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"I’m grateful for the variety of experiences I’ve had at Monash, from being able to study a plethora of subjects to meeting great people like my lecturers and friends."

Name: Nur Amalina Khairul Anuar
Age: 22
Nationality: Malaysian
Pre-U program & institution name: Canadian International Matriculation Programme (CIMP), Sunway College
Degree program (& Year graduated) & institution name: Bachelor of Arts Global (2016), Monash University Malaysia
Scholarship: Monash High Achiever Award for Continuing Students
Awards: Dean’s Recognition Award (2014-2015)

  1. Tell us briefly about your work or role in your current organisation?

    I work as a freelance writer and researcher. Currently, my projects include writing for Banking Insight, a publication by the Asian Institute of Chartered Bankers, and Accountants Today, a publication by the Malaysian Institute of Accountants. I am also an Assistant Coach at Awake Minds, an affordable education program where I teach English.

  2. How has your study in Monash Malaysia helped prepare you for the working world?

    In the age of digitisation and increasing automation, many jobs are at risk of obsolescence. My time at Monash Malaysia prepared me for the working world by equipping me with skill sets that are not only marketable and relevant, but also proprietary and irreplaceable. Here, I was able to hone technical skills like writing, as well as soft skills like creativity, critical thinking, and leadership— qualities that are non-transferable and cannot easily be replicated by machines.

  3. While at Monash, what type of opportunities did you participate in?

    The opportunity I recall most distinctly would be participating in the International Conference for Undergraduate Research (ICUR), a program held by the Monash-Warwick Alliance. As someone interested in academia and completing postgraduate education, this stood out to me because it gave me a safe space to explore my interests and try my hand at putting together an independent research project on a global platform.

  4. When you were choosing a course and a university, did you have a clear picture of your future (and if so, what was it)?

    Though I’ve always had a clear vision of what I wanted— for example, success and financial security— the plans to achieve these visions were less clear. In a sense, while I knew my destination, I was uncertain of the road I wanted to take to get there.

  5. How did that change (or reconfirmed) during your experience at Monash?

    Going into Monash, I had a few ideas on what my interests and passions were. However, I had yet to settle on which field I wanted to make my profession. I found more clarity while studying the BA Global at Monash.

  6. If you didn’t have a clear picture of your future, was there a moment at Monash that made you change the direction you would like to take in life?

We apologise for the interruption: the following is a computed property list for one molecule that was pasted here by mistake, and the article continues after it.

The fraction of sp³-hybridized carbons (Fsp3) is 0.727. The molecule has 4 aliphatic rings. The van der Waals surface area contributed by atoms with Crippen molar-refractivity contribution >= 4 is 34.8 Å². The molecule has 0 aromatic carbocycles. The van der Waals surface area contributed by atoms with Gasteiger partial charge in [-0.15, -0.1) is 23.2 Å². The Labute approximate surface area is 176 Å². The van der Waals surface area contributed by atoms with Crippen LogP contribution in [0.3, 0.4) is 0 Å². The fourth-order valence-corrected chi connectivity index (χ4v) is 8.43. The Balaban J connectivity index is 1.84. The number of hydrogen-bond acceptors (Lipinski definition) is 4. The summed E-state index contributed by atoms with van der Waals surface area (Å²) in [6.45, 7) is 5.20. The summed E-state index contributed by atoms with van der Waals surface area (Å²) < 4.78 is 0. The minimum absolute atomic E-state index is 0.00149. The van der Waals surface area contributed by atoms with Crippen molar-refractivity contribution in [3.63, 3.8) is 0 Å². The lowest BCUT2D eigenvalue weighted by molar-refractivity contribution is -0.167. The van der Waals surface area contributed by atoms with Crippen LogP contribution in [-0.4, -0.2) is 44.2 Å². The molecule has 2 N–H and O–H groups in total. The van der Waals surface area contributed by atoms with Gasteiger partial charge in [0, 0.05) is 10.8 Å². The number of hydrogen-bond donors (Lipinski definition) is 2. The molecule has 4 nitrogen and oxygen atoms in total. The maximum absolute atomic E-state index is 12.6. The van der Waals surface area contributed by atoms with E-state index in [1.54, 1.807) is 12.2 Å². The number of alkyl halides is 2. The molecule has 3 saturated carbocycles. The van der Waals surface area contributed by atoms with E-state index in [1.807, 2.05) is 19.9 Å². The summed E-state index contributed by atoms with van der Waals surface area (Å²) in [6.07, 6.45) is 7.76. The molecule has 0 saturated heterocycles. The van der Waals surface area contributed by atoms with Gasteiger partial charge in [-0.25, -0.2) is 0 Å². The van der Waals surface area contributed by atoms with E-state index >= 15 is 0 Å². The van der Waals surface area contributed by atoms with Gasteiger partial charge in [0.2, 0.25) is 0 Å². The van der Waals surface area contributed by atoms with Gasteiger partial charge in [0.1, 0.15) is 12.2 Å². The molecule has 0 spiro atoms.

Rather than one moment, there were a few experiences that changed the direction of my life and reinforced this decision. Originally, for example, I wanted to study linguistics in the UK. After taking an introductory linguistics unit at Clayton campus during my semester abroad, however, I realised I didn’t want to pursue this field at all. Majoring in International Studies also showed me that I was far more captivated by subjects like International Political Economy and International Relations— which is what I’d like to pursue in the future.

  7. Whilst at Monash, did you have any industry exposure/placements? How has it made a difference to your own life or the life of others around you?  Did it consolidate what you have learned from your undergraduate course?

    In my final year, I interned at Free Malaysia Today, an online news portal. The experience definitely consolidated what I learned during my undergraduate years. I wrote opinion pieces on domestic and international politics, so I could observe the patterns and lessons seen in my studies playing out in the real-life situations I analysed. To me, this was a boon because while theory is compelling, it needs to have practical application to provide full value.

    My time there made a difference to my life because it provided an opportunity for me to contribute to society. One comparative advantage of the social sciences, in my opinion, is that it doesn’t equip you for a job alone but seeks to prepare you as a change maker and member of society. As an opinion writer, I was able to hopefully enrich the discourse on the country’s affairs and give voice to other members of the nation. I also got a death threat for my troubles, so I suppose that was a life-changing moment too!

  8. What was it about Monash that made you select this university in the first place?

    I wanted an affordable international experience close to home at a well-ranked university known for quality research and teaching.

  9. What do you love most about your student life at Monash?

    I’m grateful for the variety of experiences I’ve had at Monash, from being able to study a plethora of subjects to meeting great people like my lecturers and friends, as well as participating in international opportunities.